Emojis in the workplace are here to stay. Thanks in part to messaging apps like Slack, those tiny, expressive icons have become perfectly acceptable responses to colleagues.
At one company, emojis aren't just acceptable communication, they've become absolutely critical to its day-to-day operations.
Founded in 2013, Flexport is a San Francisco-based startup that develops logistics software to make freight shipping more efficient. The company provides shipping services via air, ocean, rail, and truck for more than 10,000 clients. The company went through the startup accelerator program Y Combinator in 2014, where president Paul Graham described it as "one of the small handful of startups that are going to change the world," according to TechCrunch. Flexport pulled in $225 million in revenue last year and ranked No. 8 on Inc.'s 2018 list of the fastest-growing private companies.
Before Flexport could start chartering cargo by plane in April, however, the air freight team had to figure out a more efficient way to actually pack the cargo into planes. For Flexport's warehouse workers, the process of consolidating the cargo and mapping out where to put the boxes was long and arduous.
Logistics has a lot of moving parts. As Flexport product designer Zoe Padgett puts it, the workers "who receive the cargo in the warehouse are turning the boxes from physical into digital forms." There's someone who inputs the weight and dimensions of the box into the system, another person who uses the data to digitally map out the cargo on the plane, and a third person who uses that information to know where to load the cargo.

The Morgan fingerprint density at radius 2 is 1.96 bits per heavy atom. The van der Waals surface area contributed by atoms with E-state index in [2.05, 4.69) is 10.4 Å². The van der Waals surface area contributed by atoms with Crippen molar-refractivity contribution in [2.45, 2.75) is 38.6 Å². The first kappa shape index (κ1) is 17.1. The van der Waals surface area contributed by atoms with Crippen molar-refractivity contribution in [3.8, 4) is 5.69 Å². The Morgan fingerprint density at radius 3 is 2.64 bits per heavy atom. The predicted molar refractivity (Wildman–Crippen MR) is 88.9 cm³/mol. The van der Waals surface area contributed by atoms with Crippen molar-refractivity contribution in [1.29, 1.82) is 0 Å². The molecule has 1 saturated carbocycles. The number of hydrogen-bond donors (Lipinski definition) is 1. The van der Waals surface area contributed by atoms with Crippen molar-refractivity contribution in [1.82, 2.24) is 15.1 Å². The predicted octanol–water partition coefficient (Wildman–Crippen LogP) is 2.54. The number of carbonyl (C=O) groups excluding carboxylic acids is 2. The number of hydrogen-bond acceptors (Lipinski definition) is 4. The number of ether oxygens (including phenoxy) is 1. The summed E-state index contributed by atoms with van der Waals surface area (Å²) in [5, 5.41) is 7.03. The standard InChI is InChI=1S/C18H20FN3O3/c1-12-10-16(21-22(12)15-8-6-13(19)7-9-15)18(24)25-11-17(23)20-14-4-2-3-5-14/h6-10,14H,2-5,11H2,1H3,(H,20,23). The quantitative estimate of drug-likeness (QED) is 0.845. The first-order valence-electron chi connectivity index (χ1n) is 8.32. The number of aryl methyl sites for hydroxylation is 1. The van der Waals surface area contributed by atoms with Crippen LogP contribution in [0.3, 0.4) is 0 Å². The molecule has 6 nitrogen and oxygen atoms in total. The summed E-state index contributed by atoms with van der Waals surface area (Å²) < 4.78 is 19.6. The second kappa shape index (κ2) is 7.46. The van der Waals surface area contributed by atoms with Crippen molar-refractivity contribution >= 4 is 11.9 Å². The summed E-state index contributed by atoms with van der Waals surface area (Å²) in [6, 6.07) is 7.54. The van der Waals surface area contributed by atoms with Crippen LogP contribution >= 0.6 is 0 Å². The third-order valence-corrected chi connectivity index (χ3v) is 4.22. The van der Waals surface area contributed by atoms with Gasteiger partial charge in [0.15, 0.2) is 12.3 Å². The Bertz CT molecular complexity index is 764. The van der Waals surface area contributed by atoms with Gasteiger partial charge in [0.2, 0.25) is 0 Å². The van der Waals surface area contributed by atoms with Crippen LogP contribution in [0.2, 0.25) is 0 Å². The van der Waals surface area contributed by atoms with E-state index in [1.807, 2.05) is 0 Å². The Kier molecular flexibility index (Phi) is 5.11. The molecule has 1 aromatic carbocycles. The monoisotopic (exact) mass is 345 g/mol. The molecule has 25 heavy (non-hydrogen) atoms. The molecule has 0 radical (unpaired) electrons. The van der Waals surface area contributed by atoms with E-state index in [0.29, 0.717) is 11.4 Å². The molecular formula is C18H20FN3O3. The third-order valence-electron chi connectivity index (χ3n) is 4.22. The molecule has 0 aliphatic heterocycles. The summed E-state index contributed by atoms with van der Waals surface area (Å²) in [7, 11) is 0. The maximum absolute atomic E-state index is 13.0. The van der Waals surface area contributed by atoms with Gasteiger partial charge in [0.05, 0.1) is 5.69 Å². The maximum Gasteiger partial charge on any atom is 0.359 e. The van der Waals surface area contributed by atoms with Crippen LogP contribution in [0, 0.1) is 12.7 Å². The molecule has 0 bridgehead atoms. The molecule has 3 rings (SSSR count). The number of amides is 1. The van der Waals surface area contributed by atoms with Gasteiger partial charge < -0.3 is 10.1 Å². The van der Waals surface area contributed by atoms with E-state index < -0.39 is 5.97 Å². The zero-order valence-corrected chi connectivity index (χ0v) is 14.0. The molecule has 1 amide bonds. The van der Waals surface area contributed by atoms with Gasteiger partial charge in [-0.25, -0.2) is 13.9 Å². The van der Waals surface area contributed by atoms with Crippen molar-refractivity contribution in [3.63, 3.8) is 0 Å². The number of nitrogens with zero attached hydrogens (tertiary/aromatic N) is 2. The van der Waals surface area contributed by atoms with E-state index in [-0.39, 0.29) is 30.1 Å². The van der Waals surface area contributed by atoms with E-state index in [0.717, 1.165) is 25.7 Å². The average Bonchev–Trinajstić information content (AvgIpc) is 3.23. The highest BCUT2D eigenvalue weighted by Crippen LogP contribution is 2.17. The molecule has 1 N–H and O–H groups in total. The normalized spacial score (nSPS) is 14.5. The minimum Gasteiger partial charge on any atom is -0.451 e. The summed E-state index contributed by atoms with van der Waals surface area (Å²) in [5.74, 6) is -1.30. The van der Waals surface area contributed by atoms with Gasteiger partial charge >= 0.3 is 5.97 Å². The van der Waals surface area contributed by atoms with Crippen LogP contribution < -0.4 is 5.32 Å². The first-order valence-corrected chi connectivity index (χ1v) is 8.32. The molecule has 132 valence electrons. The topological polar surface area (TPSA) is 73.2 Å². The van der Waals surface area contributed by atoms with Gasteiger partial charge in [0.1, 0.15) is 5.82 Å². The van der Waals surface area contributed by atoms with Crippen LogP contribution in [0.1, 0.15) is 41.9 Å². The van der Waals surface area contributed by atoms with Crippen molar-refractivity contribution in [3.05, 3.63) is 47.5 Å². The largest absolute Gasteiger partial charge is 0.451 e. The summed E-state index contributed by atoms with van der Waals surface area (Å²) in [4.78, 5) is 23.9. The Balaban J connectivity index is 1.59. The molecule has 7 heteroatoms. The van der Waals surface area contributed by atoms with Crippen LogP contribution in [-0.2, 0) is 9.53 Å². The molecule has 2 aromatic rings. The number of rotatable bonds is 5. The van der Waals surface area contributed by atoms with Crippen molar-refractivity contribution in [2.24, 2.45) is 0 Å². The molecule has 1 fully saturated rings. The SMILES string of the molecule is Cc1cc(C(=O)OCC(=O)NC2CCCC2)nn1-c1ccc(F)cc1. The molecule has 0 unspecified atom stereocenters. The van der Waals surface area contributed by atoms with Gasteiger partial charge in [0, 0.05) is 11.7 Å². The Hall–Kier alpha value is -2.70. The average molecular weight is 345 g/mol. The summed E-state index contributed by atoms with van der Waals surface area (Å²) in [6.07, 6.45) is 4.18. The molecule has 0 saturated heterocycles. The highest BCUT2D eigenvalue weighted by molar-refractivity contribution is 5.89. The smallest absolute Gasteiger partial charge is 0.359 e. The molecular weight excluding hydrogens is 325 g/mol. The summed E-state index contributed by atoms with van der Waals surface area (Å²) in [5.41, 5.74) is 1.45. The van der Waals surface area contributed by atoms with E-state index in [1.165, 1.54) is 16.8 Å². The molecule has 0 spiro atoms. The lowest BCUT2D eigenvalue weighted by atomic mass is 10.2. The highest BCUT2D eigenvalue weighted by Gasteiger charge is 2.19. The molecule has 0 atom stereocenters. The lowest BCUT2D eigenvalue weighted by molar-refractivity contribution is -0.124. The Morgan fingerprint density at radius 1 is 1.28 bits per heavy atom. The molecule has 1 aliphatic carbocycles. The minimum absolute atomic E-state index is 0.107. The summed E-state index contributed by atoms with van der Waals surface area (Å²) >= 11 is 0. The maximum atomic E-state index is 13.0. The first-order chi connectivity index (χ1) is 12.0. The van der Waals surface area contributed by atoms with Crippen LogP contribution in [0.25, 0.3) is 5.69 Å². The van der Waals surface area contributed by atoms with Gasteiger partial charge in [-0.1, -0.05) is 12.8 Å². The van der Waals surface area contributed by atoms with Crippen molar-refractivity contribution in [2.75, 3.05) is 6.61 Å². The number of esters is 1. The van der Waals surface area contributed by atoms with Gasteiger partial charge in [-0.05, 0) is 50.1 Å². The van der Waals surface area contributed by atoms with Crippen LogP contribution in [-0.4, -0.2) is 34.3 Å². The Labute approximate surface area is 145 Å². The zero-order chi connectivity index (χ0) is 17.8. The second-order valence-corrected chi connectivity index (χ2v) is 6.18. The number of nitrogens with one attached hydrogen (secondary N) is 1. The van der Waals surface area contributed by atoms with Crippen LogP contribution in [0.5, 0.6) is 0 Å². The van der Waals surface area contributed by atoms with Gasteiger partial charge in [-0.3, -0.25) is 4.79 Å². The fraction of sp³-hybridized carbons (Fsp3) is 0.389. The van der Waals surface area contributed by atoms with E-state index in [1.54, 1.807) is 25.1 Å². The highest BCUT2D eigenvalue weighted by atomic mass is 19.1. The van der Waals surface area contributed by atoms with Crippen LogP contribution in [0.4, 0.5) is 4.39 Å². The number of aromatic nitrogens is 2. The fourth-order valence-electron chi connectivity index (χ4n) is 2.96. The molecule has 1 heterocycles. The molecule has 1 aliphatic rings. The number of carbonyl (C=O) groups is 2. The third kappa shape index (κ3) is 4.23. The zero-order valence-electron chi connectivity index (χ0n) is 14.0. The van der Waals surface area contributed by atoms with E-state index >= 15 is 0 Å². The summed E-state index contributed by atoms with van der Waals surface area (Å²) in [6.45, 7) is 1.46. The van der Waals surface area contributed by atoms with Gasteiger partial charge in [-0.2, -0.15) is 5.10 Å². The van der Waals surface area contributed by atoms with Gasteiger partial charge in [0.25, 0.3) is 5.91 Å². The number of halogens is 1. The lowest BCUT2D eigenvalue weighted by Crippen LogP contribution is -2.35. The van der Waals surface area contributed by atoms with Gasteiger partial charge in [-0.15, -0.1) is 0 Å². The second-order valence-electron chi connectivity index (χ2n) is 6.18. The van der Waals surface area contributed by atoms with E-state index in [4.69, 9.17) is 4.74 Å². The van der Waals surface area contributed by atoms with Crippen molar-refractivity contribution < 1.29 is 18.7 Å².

The challenge was how to more efficiently put all this data into the system so workers can get to planning out where to place cargo faster.
Padgett and her product manager started brainstorming. They knew that using a string of numbers complicates the process--it takes time to enter figures into the system and it's easy to accidentally transpose numbers. They also needed to find something that would overcome language barriers and that would be easy to scale.
They eventually hit upon a very simple tool that neatly solved all of those problems: emojis. If they could use a picture to visually represent each piece of cargo, getting the shipment's details into the system could be faster and easier. Emojis are device-agnostic and, being a universal language, they would make communication among the warehouse workers in Hong Kong easier.
"People underestimate [emojis]," says Padgett. "They're really playful and wonderful, and they can also have really big-scale business uses."
"A donut means the same thing as it does in Hong Kong," she adds, which is particularly important given the makeup of Flexport's team: English-speaking employees in its headquarters in the U.S. and a warehouse team with both Chinese-speaking workers and migrants from Pakistan.
Since May, the warehouse workers have been using 130 emojis--including a hot dog, a high heel, and a donut--to uniquely identify each piece of cargo that comes in. The team randomly assigns the images to the cargo. One lesson they learned early on was to keep face emojis out of the mix: The label printers in the warehouses couldn't print high-enough-quality images. So now they only choose emojis that are easily recognizable from their silhouette.
In the future, Padgett says, Flexport may consider taking the emoji system one step further and developing unique images to identify what's in the boxes. (Currently, a hot dog emoji doesn't mean a box is full of hot dogs.) She says it could be a fun product feature for clients.
"They're a system of classification already--it's just formalizing on that and capitalizing what people already do and capitalizing on what people are comfortable with," she says.